They boil, they freeze, they let you surf and they can even turn things into stone (sort of)! These 8 intriguing lakes around our planet are anything but ordinary.
If you’ve ever wanted to combine a glorious island holiday with the chance to swim with jellyfish, this is your chance. And don’t worry, their stingers are too small to hurt or harm you!
Jellyfish Lake is brimming with beautiful moon and golden jellyfish, and it’s perfectly acceptable to snorkel with them as long as you get an access pass (note: diving is not allowed, as it causes too much interference with their habitat).
This massive 6.6 km2 lake might look naturally impressive, but what if we told you it’s actually man-made?
In the 1940s, a local power company devised a plan to create more electricity by joining two smaller existing lakes into one big dam-lake.
The move submerged the villages in between (angering residents, as you can imagine) and today, the only visible town remnant is this haunting bell tower. In summer, it’s only accessible by water, but in winter, when the lake freezes over, you can walk right up to it.
The king of America’s Great Lakes, Lake Superior is a freshwater wonder that reaches depths of 400 metres. But in the dead of winter, surfing here has become a popular recreational lake activity for dedicated surfies.
At Stony Point in Minnesota, the lake winds can create up to 12-foot waves (or sometimes higher).Emerging out of the freezing water with icicles hanging off your face is not uncommon!
No, it’s not an exaggeration – this lake is really boiling! Located in the Morne Trois Pitons National Park, Boiling Lake can only be reached by hiking for around 5-6 km through remote territory, and going with a guide is highly recommended.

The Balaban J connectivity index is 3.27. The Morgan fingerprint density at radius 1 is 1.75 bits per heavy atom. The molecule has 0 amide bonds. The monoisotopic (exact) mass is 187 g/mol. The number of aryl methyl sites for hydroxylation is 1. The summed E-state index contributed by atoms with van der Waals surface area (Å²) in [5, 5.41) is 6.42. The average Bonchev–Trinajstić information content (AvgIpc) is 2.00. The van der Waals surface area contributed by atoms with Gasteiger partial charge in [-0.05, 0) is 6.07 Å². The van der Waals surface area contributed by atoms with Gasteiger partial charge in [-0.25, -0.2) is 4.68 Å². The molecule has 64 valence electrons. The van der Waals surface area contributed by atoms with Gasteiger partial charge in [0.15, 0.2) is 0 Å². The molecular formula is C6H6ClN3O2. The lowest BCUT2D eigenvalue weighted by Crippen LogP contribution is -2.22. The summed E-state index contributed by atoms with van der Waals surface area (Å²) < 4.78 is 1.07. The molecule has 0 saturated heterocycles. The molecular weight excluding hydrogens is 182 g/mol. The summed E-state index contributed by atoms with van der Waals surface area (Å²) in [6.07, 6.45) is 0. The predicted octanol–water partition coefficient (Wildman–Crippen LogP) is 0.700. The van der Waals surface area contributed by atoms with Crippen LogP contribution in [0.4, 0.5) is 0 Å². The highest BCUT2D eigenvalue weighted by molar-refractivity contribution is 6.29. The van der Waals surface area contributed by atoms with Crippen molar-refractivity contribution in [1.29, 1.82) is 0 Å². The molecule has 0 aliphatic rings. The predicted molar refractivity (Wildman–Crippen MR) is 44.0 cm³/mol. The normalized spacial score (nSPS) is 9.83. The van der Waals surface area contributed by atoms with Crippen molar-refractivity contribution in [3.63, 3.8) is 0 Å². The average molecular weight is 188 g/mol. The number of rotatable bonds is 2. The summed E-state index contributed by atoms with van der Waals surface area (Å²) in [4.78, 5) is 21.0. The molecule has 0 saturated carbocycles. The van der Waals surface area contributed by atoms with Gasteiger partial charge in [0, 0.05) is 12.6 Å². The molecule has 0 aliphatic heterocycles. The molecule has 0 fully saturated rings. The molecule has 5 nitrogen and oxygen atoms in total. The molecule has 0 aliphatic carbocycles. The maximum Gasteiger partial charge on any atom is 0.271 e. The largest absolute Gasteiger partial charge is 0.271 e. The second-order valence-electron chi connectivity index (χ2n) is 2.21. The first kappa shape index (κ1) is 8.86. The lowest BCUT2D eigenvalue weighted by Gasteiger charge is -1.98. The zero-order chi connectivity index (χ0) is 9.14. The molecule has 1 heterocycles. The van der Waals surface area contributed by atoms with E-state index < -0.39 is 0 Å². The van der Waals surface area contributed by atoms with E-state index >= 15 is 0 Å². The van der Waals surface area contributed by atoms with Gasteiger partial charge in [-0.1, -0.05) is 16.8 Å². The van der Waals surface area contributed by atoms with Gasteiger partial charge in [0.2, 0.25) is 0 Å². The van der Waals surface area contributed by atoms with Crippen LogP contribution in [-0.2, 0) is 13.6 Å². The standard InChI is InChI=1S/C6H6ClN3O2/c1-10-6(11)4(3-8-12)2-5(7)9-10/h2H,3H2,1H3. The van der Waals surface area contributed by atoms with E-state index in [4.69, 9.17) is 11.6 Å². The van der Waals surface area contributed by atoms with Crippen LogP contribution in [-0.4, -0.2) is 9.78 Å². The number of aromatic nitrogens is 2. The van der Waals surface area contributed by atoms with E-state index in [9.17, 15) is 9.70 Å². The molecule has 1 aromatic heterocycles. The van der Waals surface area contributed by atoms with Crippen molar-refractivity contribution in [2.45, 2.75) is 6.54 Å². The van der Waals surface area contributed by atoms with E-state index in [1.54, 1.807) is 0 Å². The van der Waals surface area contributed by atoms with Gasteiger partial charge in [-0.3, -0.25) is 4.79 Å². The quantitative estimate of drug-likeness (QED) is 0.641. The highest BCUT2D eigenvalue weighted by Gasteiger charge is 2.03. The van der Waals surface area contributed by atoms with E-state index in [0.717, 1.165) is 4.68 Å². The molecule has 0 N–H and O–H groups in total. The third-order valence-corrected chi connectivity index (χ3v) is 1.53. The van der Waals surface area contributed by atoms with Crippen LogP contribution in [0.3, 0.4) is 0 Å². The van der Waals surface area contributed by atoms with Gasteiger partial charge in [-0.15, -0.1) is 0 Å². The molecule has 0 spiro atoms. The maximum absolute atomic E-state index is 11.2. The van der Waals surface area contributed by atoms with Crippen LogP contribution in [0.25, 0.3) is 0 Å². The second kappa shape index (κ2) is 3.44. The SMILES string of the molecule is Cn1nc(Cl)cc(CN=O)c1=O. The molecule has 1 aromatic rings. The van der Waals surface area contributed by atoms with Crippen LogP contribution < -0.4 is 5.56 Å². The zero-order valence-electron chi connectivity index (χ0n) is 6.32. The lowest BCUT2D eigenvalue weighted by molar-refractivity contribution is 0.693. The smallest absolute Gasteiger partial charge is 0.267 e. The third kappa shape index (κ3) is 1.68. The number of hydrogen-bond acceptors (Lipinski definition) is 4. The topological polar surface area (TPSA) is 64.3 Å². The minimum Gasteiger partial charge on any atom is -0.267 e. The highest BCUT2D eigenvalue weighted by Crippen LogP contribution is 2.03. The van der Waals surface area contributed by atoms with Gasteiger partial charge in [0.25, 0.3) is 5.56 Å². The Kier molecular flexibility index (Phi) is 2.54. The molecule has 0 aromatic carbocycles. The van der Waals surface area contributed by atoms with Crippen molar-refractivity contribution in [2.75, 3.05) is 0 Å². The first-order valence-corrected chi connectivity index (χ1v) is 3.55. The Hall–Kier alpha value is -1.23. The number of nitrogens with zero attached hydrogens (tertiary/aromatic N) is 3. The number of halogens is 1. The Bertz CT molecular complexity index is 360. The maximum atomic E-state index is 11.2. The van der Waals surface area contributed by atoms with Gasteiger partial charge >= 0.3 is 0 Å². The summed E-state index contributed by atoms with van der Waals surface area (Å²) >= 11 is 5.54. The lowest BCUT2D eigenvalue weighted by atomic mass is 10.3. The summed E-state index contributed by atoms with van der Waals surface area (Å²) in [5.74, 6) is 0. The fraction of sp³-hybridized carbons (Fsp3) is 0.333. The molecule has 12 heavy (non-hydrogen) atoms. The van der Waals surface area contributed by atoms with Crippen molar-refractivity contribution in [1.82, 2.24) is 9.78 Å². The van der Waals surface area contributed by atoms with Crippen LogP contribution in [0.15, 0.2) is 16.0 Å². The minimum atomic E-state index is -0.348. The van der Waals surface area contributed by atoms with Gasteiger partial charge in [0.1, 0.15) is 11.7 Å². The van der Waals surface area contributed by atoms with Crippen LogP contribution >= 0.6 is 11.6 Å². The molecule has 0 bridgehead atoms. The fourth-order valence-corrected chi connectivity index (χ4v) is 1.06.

The flowers generally remain until March. Mornings in December, when the flowers are in full bloom, are the best time to view and visit.
Obviously, you won’t be able to swim in it, but the bubbling water and the misty atmosphere are worth the adventure. Don’t forget your camera!
In the province of Udon Thani, in Thailand’s northeast, this lake appears ordinary for most of the year.
But in October, it blooms with thousands of red-pink lotus flowers, transforming it into a stunning floating garden called the ‘Sea of Red Lotuses.’
Move over you other lakes, because this one holds a few records!
Baikal is the biggest freshwater lake in the world (by volume). It’s also the deepest lake on the globe, and at 25 million years old, it’s older than any lake on Earth.
During the month of April, the surface of the lake can freeze, melt and freeze again almost daily. This creates mysterious circular patterns on the icy surface that have even been glimpsed by astronauts on the International Space Station.
In English, it’s called ‘Green Lake’ and it can be found in Styria, at the foot of the Hochschwab Mountains.
In winter, the lake is only a couple of metres deep, and the rest of the lake area is a local park, complete with benches, bridges and trails. But when the mountain ice melts in spring, the lake rises to around 12 metres, covering the entire park and creating a magical underwater lake destination.
Due to an influx of travellers, though, diving and exploring here is no longer allowed. It’s cool to imagine it, though!
Had enough of freshwater lakes? Fine. Let’s welcome Lake Natron – an alkaline lake in Tanzania’s north, found in the East African Rift.
But what makes Natron so special is its incredible ability to cover birds and other animals with sodium carbonate (or bicarbonate), turning them into these eerie stone-like statues. They’re so haunting that they’ve also become a focus for photographer Nick Brandt.
Apparently the surface of the lake can be so reflective that birds mistake it for the sky and plunge into its depths, only to meet their end.